Spencer Tracy gets top billing in Frank Borzage’s 1932 depression-era drama as Jack Doray, a hardware store owner with the wise-guy manner of a mug and the high-society lifestyle of an industry magnate, but Young America is really about an orphan named Art (Tommy Conlon). Art is a hard-luck saint among the kids of neighborhood, a good boy with bad judgment, and Conlon, a child actor in his first major role, plays him with the spunky spark of a well-meaning kid with a quick temper, a can-do attitude, and a weakness for taking unattended cars on impromptu joy rides.
Based on a play by John Frederick Ballard, Young America is a script built on clichés and contrivances to give us a kid whose generosity of spirit and loyalty to defenseless friends, notably skinny little creative genius Nutty Beamish (Raymond Borzage, no relation to the director), constantly lands him in trouble. “This boy has the reputation of being the worst boy in town,” says the old Irish cop of his neighborhood to juvenile court Judge Blake (Ralph Bellamy), one of those paternal authority figures who mixes compassion with tough love. Art gets his compassion, but it only gets him so far when his latest “good deed” gets him arrested for robbing Jack Doray’s pharmacy (to get medicine for Nutty’s sweet but frail grandmother, of course).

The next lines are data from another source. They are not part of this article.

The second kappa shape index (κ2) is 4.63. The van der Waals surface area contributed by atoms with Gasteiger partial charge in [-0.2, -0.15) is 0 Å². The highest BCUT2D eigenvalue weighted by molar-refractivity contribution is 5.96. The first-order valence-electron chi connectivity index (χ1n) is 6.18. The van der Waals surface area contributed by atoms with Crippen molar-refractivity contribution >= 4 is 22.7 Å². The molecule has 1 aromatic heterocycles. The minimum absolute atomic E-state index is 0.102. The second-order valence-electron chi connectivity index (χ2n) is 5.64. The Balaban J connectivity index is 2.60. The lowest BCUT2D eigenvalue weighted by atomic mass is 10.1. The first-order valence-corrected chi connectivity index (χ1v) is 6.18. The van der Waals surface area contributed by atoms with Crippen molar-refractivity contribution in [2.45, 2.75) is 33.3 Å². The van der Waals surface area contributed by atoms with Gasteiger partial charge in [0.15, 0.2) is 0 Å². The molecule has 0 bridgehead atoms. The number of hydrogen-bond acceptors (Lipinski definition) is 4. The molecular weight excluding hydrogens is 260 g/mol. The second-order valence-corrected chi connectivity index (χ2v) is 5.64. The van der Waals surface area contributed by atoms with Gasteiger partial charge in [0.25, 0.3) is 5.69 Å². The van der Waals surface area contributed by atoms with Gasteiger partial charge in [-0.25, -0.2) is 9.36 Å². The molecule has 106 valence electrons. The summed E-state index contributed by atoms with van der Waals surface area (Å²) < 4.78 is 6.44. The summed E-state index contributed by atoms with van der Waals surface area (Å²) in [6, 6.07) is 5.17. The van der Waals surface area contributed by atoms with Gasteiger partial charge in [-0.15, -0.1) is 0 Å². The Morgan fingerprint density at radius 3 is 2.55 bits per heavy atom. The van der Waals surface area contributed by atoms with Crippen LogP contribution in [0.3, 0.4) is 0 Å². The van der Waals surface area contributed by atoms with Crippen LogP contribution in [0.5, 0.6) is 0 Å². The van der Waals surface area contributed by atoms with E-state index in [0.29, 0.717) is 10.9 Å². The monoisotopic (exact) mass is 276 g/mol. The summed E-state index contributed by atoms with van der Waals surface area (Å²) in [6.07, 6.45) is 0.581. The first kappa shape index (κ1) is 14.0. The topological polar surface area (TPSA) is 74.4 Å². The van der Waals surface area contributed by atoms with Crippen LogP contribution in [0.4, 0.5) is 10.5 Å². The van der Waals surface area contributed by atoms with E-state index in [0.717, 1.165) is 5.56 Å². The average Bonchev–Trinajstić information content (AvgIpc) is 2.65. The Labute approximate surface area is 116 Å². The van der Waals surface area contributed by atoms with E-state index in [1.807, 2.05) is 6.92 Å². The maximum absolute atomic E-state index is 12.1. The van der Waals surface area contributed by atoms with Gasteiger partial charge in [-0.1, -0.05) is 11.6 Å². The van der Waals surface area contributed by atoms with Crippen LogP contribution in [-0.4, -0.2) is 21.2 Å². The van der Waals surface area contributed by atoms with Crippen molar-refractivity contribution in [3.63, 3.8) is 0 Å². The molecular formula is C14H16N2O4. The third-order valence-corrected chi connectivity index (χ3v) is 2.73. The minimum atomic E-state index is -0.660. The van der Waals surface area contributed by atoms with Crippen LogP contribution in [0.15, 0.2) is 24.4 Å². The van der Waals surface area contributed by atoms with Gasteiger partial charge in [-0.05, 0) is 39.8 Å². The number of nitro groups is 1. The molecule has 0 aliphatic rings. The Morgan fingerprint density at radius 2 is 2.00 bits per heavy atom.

Frank Borzage makes good use of Tracy, who was a busy actor for the Fox Film Corporation in the early 1930s but not yet a major movie star. His Jack is both a street-smart businessman and an arrogant high-society gent whose time is too valuable to waste on a minor legal manner that drags him into juvenile court.
“History Is Made at Night is not only the most romantic title in the history of cinema but also a profound expression of [Frank] Borzage’s commitment to love over probability.” – Andrew Sarris, The American Cinema
Frank Borzage was arguably the most unabashedly romantic director of his time. His late silent “trilogy” — Seventh Heaven (1927), Street Angel (1928) and Lucky Star (1929) — is the holy trinity of “love conquers all”: stories of star-crossed lovers whose unconditional love transcends mortal boundaries. His 1932 screen version of A Farewell to Arms was despised by author Ernest Hemingway, yet for all of Hollywood’s sanitizing of Hemingway’s earthy characters, Borzage gave us a frank romance between sexually sophisticated and romantically committed adults. No other director presents love — that is, the unequivocal emotional commitment between two adults — as such a spiritually pure act or powerful emotional force.